Title: The Legend of Zelda: Skyward Sword
Category: Action, Adventure
Release Date: November 18, 2011
How we got the game: We bought it
Skyward Sword was always one of our favorite Legend of Zelda games in terms of graphics, music, and story. We’ve only played through it once before, so we were interested in seeing how it held up this past couple of years when we dived into it again.
Those who are familiar with the Legend of Zelda franchise would find most of Skyward Sword’s mechanics intuitive. As the protagonist Link, you maneuver through the world and its linear story using the analog stick on the Wii’s Wiimote and Nunchuk combo for controls. Special items are assigned one at a time to the B button while gear like shields and potions can be brought out with the 1 button on the Wiimote. Skyward Sword did utilize the Wii’s motion controls for Link’s swordplay.
The motion controls were unique and fun to use at the time the game released. After all this time, the controls hold up fairly well. Would we rather the Switch or no motion controls at all? Yeah, probably. Still, it’s fun to play it the “old-school” way.
Well, it’s mostly fun. I, for one, do find it a bit outdated in today’s age to use the Wiimote and sensor bar, especially for Link’s swordplay. It’s not as responsive as it used to be, but it’s definitely still playable. With that said, the controls still do well enough to enjoy the game, and it’s been interesting using the Wiimote and Nunchuk together.
It’s a fun throwback to say the least. Either way, the game itself is great. Link lives in the sky on Skyloft, a floating island. There is, beyond their knowledge, a world below them and that’s where Link ventures off to in search of Zelda. There are three major areas he travels to, going through various dungeons, collecting items, and battling bosses.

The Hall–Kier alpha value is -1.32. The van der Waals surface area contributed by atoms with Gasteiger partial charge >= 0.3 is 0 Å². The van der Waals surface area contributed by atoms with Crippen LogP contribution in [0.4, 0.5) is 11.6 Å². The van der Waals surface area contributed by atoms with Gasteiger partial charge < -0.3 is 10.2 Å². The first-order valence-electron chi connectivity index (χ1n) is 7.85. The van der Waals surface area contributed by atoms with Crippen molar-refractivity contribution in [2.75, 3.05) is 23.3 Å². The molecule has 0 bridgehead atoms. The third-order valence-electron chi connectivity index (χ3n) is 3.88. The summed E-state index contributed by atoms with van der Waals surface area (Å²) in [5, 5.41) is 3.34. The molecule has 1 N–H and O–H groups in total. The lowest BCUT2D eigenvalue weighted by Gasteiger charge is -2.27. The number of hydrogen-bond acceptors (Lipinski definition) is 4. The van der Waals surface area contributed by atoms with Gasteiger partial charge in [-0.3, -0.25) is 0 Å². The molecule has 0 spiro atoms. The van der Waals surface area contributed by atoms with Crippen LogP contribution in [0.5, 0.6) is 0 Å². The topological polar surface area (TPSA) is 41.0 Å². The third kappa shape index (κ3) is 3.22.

While Skyloft, and the surrounding floating islands and the sky around it, are explored by giant birds called Loftwings, the Surface areas are explored by foot. Side quests for citizens, both on Skyloft and on the Surface, are unlocked throughout the game, with some even being required to continue. Link also has a stamina gauge for more strenuous activities, like sprinting and carrying heavier objects, that will leave him temporarily vulnerable if it is depleted. It does take a bit of strategy to be sure Link does not run out of stamina during battles or puzzles.
Each dungeon Link comes across on the Surface has its own theme to it, which unravels more and more of the mystery behind the game as he gets closer to where Zelda is. The first dungeon, for example, has Ghirahim as a boss which is the main villain’s minion, if you will. I personally love this character.
I remember marveling at the graphics and art style of this game when we turned it on for the first time. The bright colors and vivid imagery of Skyloft and the sections of the Surface were stunning. Booting up the game now, the graphics aren’t quite as sharp as I remember, but I’m still enjoying the art style just the same.